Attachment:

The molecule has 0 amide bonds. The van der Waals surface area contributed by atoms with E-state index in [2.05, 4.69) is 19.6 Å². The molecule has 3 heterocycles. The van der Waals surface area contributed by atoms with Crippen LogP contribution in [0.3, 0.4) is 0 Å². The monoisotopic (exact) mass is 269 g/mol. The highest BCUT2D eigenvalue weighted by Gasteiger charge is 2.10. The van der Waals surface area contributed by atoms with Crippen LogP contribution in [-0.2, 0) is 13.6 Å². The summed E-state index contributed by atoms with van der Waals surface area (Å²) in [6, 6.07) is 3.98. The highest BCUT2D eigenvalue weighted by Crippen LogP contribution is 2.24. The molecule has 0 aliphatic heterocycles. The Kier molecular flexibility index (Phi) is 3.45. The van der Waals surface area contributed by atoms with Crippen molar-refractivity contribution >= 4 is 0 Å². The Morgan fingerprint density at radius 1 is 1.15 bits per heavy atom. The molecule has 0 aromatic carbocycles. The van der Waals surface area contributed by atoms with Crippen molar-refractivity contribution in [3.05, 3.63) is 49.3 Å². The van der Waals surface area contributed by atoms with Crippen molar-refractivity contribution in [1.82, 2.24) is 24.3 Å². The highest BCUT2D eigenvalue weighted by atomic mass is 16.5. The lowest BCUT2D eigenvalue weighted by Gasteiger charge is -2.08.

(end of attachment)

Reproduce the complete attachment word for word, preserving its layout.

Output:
The molecule has 0 amide bonds. The van der Waals surface area contributed by atoms with E-state index in [2.05, 4.69) is 19.6 Å². The molecule has 3 heterocycles. The van der Waals surface area contributed by atoms with Crippen LogP contribution in [0.3, 0.4) is 0 Å². The monoisotopic (exact) mass is 269 g/mol. The highest BCUT2D eigenvalue weighted by Gasteiger charge is 2.10. The van der Waals surface area contributed by atoms with Crippen LogP contribution in [-0.2, 0) is 13.6 Å². The summed E-state index contributed by atoms with van der Waals surface area (Å²) in [6, 6.07) is 3.98. The highest BCUT2D eigenvalue weighted by Crippen LogP contribution is 2.24. The molecule has 0 aliphatic heterocycles. The Kier molecular flexibility index (Phi) is 3.45. The van der Waals surface area contributed by atoms with Crippen molar-refractivity contribution >= 4 is 0 Å². The Morgan fingerprint density at radius 1 is 1.15 bits per heavy atom. The molecule has 0 aromatic carbocycles. The van der Waals surface area contributed by atoms with Crippen molar-refractivity contribution in [3.05, 3.63) is 49.3 Å². The van der Waals surface area contributed by atoms with Crippen molar-refractivity contribution in [1.82, 2.24) is 24.3 Å². The highest BCUT2D eigenvalue weighted by atomic mass is 16.5. The lowest BCUT2D eigenvalue weighted by Gasteiger charge is -2.08.